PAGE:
10.08.2012 1

Magical unemployment rate of 7.8 percent

By Rick Manning — Believe it or not, somehow the unemployment rate number dipped below Obama’s self-defined 8 percent threshold needed for re-election.  The timing of this .3 percent drop in the jobless rate with just five short weeks before the election caused many, including Americans for Limited Government to wonder if the improbable timing was just coincidence or if it was political chicanery?

Let’s be clear.  It would be extremely difficult to manipulate the unemployment numbers.  The data is secured and protected because millions of dollars are made or lost on stock and bond markets all over the world based upon it.  So, altering it would not only be a scandal, but a felony that would land people in prison.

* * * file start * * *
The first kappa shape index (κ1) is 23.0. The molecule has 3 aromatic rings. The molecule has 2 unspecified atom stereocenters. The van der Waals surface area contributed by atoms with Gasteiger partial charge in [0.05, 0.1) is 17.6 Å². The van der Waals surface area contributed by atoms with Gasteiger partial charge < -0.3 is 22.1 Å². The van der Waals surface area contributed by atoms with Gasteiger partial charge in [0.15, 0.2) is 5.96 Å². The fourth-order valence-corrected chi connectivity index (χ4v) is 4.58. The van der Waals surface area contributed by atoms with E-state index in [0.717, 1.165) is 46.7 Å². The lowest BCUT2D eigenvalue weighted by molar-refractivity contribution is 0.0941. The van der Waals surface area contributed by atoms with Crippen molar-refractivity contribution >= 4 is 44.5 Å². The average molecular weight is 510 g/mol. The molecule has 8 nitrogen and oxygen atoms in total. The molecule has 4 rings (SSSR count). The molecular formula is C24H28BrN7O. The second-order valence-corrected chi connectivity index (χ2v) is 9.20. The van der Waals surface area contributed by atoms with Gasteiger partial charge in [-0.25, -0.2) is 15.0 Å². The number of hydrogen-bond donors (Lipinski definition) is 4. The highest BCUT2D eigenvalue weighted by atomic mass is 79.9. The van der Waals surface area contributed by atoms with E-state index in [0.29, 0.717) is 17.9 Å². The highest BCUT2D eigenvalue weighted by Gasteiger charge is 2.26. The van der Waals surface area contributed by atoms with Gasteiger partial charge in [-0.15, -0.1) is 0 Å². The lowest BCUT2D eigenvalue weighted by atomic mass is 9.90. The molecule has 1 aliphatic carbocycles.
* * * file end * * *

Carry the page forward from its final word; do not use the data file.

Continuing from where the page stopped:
However, when improbable data is combined with political necessity, it would be irresponsible not to question whether the data is valid.

To determine whether the reported rate should be questioned, the first point is whether the data is improbable or even implausible.

.3 percent drops in the unemployment rate are not that unusual, and defenders of the data are quick to point this out.  In order to get this drop, the report shows that a huge number of additional people became employed in the month of September – 873,000 to be exact.

Yet, another aspect of the Employment Situation report issued by the same Labor Department’s Bureau of Labor Statistics measures how many jobs were created in the month.  With a huge number of new employees one would expect to find a robust growth in jobs created.  Instead of the job growth one would expect with the unemployment report, it was reported that only 114,000 new jobs were created.  Almost exactly what was expected by everyone who watches the economy.

This presents a seeming glaring contradiction within the same report by the BLS.